Choir and Band Classes Able to Rehearse In Person Under Updated Guidelines

Bridget Nelis, Opinions Editor

Many classes have been impacted by COVID-19, but two classes that have been hit the hardest are choir and band.

Before March 1, choir and band classes were not allowed to rehearse in person. Now they are allowed to rehearse in person, but there are some changes put in place to try to protect everyone.

For wind instruments and vocalists, we have to be spaced at least six feet apart. And we can only rehearse for 30 minutes, and then we have to vacate the space to allow the air to exchange three times,” said John Wojciechowski, band teacher.

Students also have been given special masks to use while rehearsing in person. 

“We have these special masks for singers that have this piece built out in the front,” said Michael Molloy, choir teacher.

Band also has special masks to use when playing their instruments.

“We have face masks that have a hole in it, but it’s like their flaps, so when you put the mouthpiece of the instrument in, it seals back around it,” said Wojciechowski.

Band students also have covers that go over the ends of their instruments.

“You put this cover over your instrument, and it’s got a filter in it, so that way any aerosols can get trapped in it, and it doesn’t get out,” said Wojciechowski.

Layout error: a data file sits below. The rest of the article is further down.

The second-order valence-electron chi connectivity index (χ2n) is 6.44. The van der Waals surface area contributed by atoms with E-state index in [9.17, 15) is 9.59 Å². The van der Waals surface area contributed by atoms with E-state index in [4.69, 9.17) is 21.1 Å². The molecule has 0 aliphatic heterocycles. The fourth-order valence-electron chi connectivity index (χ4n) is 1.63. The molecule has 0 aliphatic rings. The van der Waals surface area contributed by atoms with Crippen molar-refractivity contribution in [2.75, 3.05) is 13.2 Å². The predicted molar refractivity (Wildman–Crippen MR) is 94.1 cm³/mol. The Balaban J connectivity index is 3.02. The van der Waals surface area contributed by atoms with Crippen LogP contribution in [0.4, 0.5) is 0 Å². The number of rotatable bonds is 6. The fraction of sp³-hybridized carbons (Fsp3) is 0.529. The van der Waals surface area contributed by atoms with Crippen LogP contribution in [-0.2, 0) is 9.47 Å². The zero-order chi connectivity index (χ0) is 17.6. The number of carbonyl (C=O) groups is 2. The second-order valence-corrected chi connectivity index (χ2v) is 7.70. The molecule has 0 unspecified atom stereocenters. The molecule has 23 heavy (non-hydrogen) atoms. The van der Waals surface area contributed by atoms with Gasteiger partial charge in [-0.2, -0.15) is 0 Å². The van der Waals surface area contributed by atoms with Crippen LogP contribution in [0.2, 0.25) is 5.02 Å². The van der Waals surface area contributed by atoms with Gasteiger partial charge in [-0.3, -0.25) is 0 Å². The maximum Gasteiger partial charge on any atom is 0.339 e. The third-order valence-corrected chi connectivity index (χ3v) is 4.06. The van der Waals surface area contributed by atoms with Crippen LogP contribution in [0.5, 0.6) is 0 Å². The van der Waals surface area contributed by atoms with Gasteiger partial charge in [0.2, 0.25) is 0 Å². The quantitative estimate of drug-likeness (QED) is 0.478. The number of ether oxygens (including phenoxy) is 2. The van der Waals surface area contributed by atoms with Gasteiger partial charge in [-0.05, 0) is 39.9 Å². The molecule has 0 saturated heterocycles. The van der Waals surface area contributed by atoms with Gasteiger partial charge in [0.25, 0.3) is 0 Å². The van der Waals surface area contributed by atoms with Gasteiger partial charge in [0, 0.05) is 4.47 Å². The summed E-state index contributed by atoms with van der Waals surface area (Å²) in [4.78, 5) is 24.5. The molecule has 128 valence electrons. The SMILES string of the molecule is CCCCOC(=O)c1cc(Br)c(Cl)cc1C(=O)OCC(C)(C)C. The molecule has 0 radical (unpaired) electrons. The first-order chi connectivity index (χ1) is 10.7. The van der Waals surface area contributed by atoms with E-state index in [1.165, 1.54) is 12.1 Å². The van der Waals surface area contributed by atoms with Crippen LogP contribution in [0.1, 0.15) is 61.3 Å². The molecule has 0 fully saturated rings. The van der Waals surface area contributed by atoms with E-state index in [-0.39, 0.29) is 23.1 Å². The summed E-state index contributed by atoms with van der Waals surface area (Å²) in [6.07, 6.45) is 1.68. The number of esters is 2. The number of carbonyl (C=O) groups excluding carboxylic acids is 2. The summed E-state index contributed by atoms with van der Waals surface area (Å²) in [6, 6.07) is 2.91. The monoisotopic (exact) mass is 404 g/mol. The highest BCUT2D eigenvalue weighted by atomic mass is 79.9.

Students in their band practice during their classes while wearing their special masks. (John Wojciechowski)

Before they were allowed to rehearse in person, choir and band students did other activities on the days they were in person.

“Mostly, it was them listening to the materials that we were going to be working on in school, and then some other things related to music reading and music literacy,” said Molloy.

Students and teachers agree that being able to rehearse in person has made the classes better.

“I was able to rehearse in person, and it’s way better because we’re actually singing, and I know what I’m singing about because it’s hard to learn at home,” said Samantha Lezondra, senior Chorale member.

“It’s a lot more fun. We used to just listen to music or do recordings at home, and then compile them all together to make one video, but now we actually get to do the work with everyone else,” said Eileen Sheetz, junior Wind Ensemble and Jazz Workshop member

Teachers are also hopeful that they will be able to record their concert in person together as opposed to previous concerts this year where everyone recorded their individual parts at home to be compiled into one video.

Though they weren’t able to rehearse in person until now, everyone is looking forward to making more music together.

“Being able to play music has been great, and it’s just really lifted everyone’s spirits,” said Wojciechowski.